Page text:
A sled of mass 50kg is pulled along snow-covered, flat ground. The static friction coefficient is 0.3, and the sliding friction coefficient is 0.1.

a) What force is needed to start the sled moving?

b) What force is needed to keep the sled moving at a constant velocity?

c) Once moving, what total force must be applied to the sled to accelerate it at 3m/s^2?

Can you please show all your working.... and explain what you are doing so.... i can easily understand... when similar problems come up on my test tomorrow!

THANKS

*Posted: June 14, 2013*

To start, you should draw a free body diagram of the sled and label all the forces. There will be four forces. The weight of the sled due to gravity, the normal force of the snow pushing up on the sled, the force to pull the sled, and the frictional force. The weight of the sled and the normal force will be the same in magnitude, but opposite in direction.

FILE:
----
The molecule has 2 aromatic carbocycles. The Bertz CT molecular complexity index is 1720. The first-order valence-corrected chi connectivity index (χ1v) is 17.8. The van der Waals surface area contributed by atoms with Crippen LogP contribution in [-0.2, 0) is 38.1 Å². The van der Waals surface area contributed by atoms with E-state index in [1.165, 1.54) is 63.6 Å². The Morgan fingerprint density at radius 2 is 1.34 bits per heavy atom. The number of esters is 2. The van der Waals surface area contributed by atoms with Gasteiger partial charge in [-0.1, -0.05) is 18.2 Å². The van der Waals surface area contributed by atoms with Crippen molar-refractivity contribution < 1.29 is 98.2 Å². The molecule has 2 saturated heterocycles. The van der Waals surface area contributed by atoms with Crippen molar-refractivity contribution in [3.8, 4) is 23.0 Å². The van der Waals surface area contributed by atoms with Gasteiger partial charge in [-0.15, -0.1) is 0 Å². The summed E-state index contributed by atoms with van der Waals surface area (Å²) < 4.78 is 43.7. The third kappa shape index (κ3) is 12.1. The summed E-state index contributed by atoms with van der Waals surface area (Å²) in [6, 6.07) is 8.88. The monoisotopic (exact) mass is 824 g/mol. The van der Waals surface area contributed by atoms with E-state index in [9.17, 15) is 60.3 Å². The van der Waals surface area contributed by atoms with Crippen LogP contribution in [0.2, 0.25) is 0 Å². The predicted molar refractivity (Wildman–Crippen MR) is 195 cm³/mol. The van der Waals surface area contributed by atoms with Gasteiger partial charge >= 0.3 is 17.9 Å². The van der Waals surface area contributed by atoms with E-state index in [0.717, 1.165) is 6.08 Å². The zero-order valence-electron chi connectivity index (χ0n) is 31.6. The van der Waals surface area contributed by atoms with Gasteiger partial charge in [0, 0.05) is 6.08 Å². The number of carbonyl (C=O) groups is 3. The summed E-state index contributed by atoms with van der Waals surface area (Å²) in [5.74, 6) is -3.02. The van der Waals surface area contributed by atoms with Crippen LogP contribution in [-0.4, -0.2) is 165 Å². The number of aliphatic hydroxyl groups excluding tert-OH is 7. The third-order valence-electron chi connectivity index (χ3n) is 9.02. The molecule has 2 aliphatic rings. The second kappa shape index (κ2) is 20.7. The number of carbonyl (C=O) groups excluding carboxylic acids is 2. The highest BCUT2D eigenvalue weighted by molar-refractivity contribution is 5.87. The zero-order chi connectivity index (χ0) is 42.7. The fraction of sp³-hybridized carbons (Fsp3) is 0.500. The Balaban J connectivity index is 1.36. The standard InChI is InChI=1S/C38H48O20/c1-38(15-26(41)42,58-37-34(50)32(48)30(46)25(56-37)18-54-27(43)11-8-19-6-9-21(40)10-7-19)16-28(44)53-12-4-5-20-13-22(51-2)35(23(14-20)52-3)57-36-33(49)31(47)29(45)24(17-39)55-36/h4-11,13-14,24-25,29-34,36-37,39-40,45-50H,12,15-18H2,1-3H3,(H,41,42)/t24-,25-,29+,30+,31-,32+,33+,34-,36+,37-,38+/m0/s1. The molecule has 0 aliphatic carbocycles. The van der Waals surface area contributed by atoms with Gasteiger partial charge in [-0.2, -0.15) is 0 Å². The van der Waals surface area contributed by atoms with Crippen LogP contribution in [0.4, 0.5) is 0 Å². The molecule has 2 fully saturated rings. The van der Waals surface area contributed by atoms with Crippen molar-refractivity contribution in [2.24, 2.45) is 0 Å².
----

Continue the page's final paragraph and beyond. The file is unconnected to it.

The weight is 50 kg * 9.81 N/kg, which results in a normal force close to 500N.

To determine the force to get the sled moving, you need to take the normal force and multiple it by the coefficient of static friction. This results in about 150N. That means you would have to pull with a minimum of 150 N to get the sled going.

Once moving, the friction decreases, and you will not need to use as much force. To determine the friction force when moving, multiply the normal force by the sliding coefficient. That should be about 50N.

Now to accelerate the sled, you will have to increase the force. F = m*a. Therefore, to accelerate it at 3m/s2, it requires an extra 150 N (50kg*3). Therefore you need roughly 200N.

Note: for simplicity I used 10 m/s instead of 9.81 for the gravitational constant. Just makes the rough math easier.